Milk and Alcohol
Touring companies will tell you that every venue is unique. Some are a little too large, others a little too small. Some have better acoustics, some better lights. Then there's those Goldilocks venues where everything is just right for your show. Such is the case with Conor McPherson’s “This Lime Tree Bower,” produced by Eoin Kilkenny, and its current home, the Viking Theatre. McPherson's 1995 tale of three lads trying to make sense of the life as lived, and the virtues they believe in, is still as potent today. As three men talk, copious amounts of alcohol dilute the milk of human kindness, and over a life changing weekend the end of innocence might well occur in this beautifully rendered production.
A tale of a heist, a teenager, a misogynistic lecturer and a faithful son, “This Lime Tree Bower’s” strength lies in McPherson’s use of language, his meticulous attention to detail, wonderfully rendered everyday observations, and three mesmerising characters. If narratively “This Lime Tree Bower” doesn't really have an awful lot going on at the end of the day, that’s more than compensated for by a delicious sense of pathos and a wonderful vein of humour. Through three interwoven monologues, MacPherson asks what happens when doing what's right isn't as important as doing what is needed, whether that's stealing what you need to keep your head above water, or walking away from someone you maybe should've helped. If the ending is a little frayed around the edges, the journey to it is a voyage well taken, made more so by three taut performances that never slacken, not even for a moment.
Eoghan Carrick directs with such subtle assurance “The Lime Tree Bower” feels imbued with an overwhelming sense of immediacy, with his remarkable cast appearing to excavate memories in real time right before your eyes. Peter Daly as Ray, a serial cynic, serial adulterer, and serial puker, is wonderful as the acerbic, soul weary lecturer screwing his students, as well as his own life up, struggling with any streak of decency he just might have remaining. David Fennelly as the serial idoliser Joe, idolising his friend Damien, his deeply desired girl Debbie, and his brother Frank, is astoundingly good as a soul searchingly honest teenager trying to equate what he feels with what he sees all around him. Stephen Jones, as big brother Frank, delivers another masterclass performance as the good guy doing a bad thing for the right reasons knowing it’s wrong. Individually exceptional, all three fill the spaces between monologues with an array of perfectly pitched details, exemplifying a focused ensemble performing at the top of their game.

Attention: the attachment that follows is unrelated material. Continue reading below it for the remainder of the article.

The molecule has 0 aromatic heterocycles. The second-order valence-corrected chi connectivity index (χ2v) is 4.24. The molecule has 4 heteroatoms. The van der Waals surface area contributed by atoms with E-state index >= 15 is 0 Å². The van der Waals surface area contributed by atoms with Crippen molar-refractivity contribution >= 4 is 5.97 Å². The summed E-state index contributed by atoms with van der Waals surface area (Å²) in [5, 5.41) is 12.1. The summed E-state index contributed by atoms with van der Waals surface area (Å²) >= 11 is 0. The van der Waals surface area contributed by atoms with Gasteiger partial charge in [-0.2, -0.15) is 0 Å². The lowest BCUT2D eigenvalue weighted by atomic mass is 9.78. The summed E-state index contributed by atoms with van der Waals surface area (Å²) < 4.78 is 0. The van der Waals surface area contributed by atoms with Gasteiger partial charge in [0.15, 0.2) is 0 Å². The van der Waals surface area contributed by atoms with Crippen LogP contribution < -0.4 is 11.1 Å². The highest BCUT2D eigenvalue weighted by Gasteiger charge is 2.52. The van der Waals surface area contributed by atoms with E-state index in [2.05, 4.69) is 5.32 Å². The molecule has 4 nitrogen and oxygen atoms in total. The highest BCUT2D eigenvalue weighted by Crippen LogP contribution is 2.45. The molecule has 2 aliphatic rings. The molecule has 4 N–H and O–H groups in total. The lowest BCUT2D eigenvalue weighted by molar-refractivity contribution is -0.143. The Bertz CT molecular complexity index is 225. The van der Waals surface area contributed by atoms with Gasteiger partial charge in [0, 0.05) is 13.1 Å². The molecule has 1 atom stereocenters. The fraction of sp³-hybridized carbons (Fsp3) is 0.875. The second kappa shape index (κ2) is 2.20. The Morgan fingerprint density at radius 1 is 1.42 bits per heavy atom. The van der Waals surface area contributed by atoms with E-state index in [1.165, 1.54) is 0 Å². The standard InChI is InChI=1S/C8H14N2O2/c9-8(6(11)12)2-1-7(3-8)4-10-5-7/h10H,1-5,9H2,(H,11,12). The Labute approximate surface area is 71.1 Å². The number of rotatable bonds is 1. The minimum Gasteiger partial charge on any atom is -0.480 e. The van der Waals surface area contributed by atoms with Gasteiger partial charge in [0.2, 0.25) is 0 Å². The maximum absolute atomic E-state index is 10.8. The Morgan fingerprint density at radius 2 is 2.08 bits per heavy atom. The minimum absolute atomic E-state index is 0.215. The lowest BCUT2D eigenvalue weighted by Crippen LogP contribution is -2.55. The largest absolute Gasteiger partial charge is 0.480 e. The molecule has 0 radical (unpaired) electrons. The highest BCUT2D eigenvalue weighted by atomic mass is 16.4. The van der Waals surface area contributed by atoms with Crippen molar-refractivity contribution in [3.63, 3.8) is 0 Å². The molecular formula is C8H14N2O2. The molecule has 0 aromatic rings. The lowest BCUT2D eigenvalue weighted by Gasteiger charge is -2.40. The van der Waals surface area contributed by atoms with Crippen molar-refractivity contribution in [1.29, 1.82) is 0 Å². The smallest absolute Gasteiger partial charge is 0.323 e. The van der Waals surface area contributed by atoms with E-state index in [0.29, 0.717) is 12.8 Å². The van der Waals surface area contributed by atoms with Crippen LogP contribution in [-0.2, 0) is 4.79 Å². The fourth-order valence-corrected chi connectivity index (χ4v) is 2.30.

“This Lime Tree Bower” has all the body of a delicious second whiskey; comfortable, warm, infused with intimacy and ease, and a desire to partake in some convivial conversation. The story may ultimately go nowhere too exciting in the end, but maybe it has nowhere it really needs to get to. The details, and the telling, are where the real truths lie. With maybe just a drop of milk or two. So, come on in, pull up a stool, pour yourself a whiskey, and enjoy the conversation. You won't regret it.
“This Lime Tree Bower” by Conor McPherson runs at The Viking Theatre until June 17th
For more information visit The Viking Theatre, or This Lime Tree Bower.